“DEA must adopt a framework in which it purchases and takes possession of the entire [cannabis] crop of each licensee after the crop is harvested. In addition, DEA must generally monopolize the import, export, wholesale trade, and stock maintenance of lawfully grown [cannabis],” reads the memo. 

The Justice Department went on to say that, under the CSA, DEA can only legally carry out registration for cannabis research grower applications if the registration process is “consistent with the Single Convention.” Those obligations can be satisfied in more ways than one under the Single Convention, says the Department. However, the minimum requirements of the agreement must be complied with by the federal government for cannabis cultivation licenses to be awarded.

Moreover, the memo outlined how the government made a false presumption regarding international treaty compliance; the Agency had the NIDA providing regulation for a single cannabis grow operation for research purposes, whereas the DEA was designated the role of registering qualifying scientists authorized to research cannabis products.

Based on the memo, there are three primary reasons why the DEA committed wrongdoing, They are as follows:

“We conclude that the existing licensing framework departs from Article 23 [under the Single Convention] in three respects. First, the division of responsibilities between DEA and NIDA, a component of the Department of Health and Human Services (‘HHS’), contravenes Article 23(2)’s requirement that all Article 23 functions be carried out by a single government agency. Second, neither of the two government agencies ‘take[s] physical possession’ of the [cannabis] grown by the National Center, as required by Article 23(2)(d). Third, no federal agency exercises a monopoly over the wholesale trade in [cannabis], as required by Article 23(2)(e).”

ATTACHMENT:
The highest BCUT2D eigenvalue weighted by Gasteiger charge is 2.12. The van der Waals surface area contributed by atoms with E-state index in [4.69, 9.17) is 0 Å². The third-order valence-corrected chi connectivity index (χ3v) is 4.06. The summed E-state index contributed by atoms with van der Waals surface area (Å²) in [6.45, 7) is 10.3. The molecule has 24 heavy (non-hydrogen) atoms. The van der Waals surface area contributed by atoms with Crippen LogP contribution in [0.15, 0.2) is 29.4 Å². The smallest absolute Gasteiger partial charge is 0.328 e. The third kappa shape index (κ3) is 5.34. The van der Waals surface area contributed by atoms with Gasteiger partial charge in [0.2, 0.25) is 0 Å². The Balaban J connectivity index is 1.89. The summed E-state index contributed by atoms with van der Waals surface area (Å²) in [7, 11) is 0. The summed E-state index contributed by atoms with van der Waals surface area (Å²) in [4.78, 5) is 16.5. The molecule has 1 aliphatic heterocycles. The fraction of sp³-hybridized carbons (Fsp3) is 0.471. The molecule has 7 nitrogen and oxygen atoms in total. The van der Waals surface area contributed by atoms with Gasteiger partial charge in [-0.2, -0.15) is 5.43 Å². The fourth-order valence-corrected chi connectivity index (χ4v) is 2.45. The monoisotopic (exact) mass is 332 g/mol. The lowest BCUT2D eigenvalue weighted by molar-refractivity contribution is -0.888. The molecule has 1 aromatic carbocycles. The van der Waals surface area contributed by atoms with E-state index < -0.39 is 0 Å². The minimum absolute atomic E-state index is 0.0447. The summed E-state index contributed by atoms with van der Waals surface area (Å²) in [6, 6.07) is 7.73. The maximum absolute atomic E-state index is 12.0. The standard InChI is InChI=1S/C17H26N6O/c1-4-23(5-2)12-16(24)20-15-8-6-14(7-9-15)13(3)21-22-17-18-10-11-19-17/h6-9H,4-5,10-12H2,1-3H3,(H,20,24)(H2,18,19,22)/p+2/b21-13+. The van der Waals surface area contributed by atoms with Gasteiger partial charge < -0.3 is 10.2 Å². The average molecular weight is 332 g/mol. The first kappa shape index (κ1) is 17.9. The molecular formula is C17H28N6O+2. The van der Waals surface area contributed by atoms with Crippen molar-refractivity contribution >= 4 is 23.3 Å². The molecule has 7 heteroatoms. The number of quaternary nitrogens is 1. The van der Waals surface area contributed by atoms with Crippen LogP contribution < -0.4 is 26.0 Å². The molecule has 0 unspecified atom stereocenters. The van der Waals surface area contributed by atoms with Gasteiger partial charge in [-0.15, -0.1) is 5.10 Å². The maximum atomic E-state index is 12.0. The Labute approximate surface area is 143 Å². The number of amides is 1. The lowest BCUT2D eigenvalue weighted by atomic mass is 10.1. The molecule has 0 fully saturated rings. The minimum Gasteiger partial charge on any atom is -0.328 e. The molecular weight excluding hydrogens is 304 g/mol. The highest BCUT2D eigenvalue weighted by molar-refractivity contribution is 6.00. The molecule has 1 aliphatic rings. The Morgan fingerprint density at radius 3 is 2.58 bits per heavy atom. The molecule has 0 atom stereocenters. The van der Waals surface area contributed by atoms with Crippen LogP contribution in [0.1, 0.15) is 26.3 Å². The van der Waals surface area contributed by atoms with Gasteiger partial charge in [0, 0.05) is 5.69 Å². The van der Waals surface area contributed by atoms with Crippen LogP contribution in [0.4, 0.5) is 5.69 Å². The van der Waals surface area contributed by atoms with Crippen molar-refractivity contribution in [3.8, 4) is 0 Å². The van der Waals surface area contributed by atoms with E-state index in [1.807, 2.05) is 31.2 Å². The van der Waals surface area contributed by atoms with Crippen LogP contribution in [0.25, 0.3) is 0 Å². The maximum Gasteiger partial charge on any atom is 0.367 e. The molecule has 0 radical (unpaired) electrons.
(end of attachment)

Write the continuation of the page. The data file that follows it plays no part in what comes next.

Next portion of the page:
The outlook for cannabis research in the U.S. 

It’s been an ongoing battle for scientists in the U.S. who wish to conduct studies into the medical potential of cannabis. Years of fighting has been initiated on the behalf of scientists, who have felt increasingly defeated in their efforts. Although some cannabis is available for research purposes, the quality is far from desirable. 

“Effectively, 200 million Americans can access cannabis right now, but a doctor or scientist can’t,” said the founder of cannabis analytical firm Biopharmaceutical Research Company, George Hodgin, during a recent interview with NBC News. “It is, at best, irresponsible, and, at worst, it’s dangerous.”

Thankfully, the official publication of the “Licensing Marijuana Cultivation in Compliance with the Single Convention on Narcotic Drugs” memo has shone some light onto the reasons why cannabis research applicants have been ignored. Plus, the DEA announced that it would be in charge of the purchasing and possession of research-grade cannabis prior to the document’s release. 

With that being said, compliance with international treaties could be on the horizon and the U.S. medical cannabis industry which is forecast to grow to $30 billion by 2025can continue to blossom.